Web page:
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Posts tagged with Terrorism

George Bush understood strategy. His brother does not.

Posted on November 16, 2015 by Leave a comment

After starting a war that has become a plague, which will likely last decades, and leaving the economy in shambles, I never thought I would feel complimentary toward President George W. Bush. But watch this CNN interview with Jeb Bush and see if you agree.

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In the interview with Jeb Bush, he says 5 or 6 times that “we need a strategy to deal with Islamic terrorism.”

When asked what the strategy should be, he lists a bunch of tactics including enforce a no-fly zone, give aid to the Assad opposition, etc. He never suggests a strategy.

The interviewer eventually shows a speech by former Governor George W. Bush in which he says, “The face of terrorism is not the true face of Islam. That’s not what Islam is all about. Islam is peace. These terrorists don’t represent peace. They represent evil and war.”

Therein lies a strategy. If you can position terrorists as not being Islam and acknowledge Islam as one of the world’s great religions, you can (1) put terrorists on the defensive in their cultural and social campaign; (2) rally the Islam world in showing support for their religion; (3) stand more chance of gaining support from Islamic political and religious leaders that we all need to fight against terrorism.

President Bush’s problem was that he chose the wrong tactics to pursue the strategy and that brought disastrous consequences. You can’t say you’re one thing and then, go out and act like another.  When he got his MBA, he must have passed the strategy course and flunked the one on implementation.

The next question to Governor Jeb Bush after showing his brother’s statements was “Is Islam peace, Governor?”

To which he responds, “You know what? I know what Islamic terrorism is and that’s what we are fighting in ISIS, Al Qaeda and all the other groups and that’s what our focus should be on.”

In this response, he first equates Islam with terrorism, which, if a strategy, is self-defeating as there are 1.5 billion Muslims in the world. That’s almost one-quarter of the world’s population. If you’re going to go out of your way to offend a religion, pick the Wiccans. I don’t know what they believe but they’re only 134,000 of them. (That’s up from 8,000 in 1990 so maybe we should be looking into their affairs.)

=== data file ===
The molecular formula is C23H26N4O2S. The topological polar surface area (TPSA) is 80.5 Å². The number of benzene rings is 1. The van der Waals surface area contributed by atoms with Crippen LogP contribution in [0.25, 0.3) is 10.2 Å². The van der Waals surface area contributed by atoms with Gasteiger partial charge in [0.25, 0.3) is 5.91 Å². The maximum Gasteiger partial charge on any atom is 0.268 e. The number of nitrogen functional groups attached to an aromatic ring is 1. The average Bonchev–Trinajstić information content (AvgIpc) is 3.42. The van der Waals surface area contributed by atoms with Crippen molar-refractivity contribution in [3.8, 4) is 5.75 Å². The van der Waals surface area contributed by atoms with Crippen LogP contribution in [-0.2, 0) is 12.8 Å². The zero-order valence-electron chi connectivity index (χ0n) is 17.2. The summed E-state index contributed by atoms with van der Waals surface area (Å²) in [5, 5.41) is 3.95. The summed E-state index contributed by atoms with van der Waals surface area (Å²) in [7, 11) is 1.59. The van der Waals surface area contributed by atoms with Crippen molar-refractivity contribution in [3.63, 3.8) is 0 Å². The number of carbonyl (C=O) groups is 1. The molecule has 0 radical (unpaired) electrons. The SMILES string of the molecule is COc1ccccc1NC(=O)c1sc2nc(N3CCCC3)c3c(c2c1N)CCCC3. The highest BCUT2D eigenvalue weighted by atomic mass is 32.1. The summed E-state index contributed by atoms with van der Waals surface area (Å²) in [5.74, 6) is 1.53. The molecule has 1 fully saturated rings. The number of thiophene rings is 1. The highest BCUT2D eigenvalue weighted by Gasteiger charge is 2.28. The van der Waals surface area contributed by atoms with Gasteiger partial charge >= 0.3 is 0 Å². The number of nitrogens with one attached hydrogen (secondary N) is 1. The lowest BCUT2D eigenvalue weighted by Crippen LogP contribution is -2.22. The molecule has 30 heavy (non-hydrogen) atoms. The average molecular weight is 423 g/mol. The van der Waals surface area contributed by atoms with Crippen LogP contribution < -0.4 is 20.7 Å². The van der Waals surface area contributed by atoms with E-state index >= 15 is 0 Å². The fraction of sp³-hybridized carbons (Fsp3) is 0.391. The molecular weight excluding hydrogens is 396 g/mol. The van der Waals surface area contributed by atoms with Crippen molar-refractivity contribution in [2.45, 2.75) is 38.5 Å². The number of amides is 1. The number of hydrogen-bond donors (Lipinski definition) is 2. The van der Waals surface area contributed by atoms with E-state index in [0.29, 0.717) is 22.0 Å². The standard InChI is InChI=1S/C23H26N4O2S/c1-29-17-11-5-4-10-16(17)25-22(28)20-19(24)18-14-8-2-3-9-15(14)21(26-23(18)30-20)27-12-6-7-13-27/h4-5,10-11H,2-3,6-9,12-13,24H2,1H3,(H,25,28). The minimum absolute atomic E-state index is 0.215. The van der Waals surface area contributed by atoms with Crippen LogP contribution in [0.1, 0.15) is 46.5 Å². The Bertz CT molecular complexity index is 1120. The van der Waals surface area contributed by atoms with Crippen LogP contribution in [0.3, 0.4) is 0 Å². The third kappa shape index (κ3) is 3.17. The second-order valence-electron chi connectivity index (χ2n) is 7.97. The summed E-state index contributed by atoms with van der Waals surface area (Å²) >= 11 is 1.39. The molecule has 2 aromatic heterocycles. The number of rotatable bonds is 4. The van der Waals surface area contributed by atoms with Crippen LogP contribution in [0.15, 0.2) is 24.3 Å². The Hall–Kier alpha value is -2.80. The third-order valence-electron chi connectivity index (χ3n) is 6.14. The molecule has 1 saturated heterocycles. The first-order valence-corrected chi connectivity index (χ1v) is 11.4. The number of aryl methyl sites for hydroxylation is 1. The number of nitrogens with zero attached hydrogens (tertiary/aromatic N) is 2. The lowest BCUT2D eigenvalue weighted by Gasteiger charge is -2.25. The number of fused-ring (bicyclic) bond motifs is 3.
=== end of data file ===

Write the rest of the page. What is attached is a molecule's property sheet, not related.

I think the lesson here is that if you’re going to run for President, don’t assume everyone you’re talking to is an idiot. Some of us understand that tactics without strategy is like running in circles. You might make a lot of noise, but you’ll never reach your objective.


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A difficult year to create a holiday cartoon

Posted on December 20, 2012 by 1 Comment

As many of my friends and associates know, I create a holiday cartoon every year with my good friend and former business partner, George Hughes.  This is the twelfth year that we’ve created a cartoon as the centerpiece of our holiday card.  George and I used to own an advertising agency together and we began to create cartoons there as one of the agency’s creative teams.  Now, as owner of my strategy consultancy, Futureshift, and George, who has gone onto wherever old artists go, continue to take on this annual project.

George illustrates and I write, although our best work has always come from equal collaborations.  When I moved to New York in 2000, through a series of coincidences, the famous cartoonist, Jules Feiffer, saw a few of our cartoons, liked them and sent me to The New Yorker to meet with their cartoon editor, Bob Mankoff.  When I called Mankoff, I used Feiffer’s name, which I’m sure is the only reason he took my call.  He told me to come in the following Tuesday and bring a lot of work.

I showed up at the appointed time with around a hundred cartoons.  Mankoff went through about 30 of them, never cracked a smile, told me most of them were terrible and before I could run to the door, said, “Show up every Tuesday with new work.”  That’s the way of the The New Yorker, I suppose.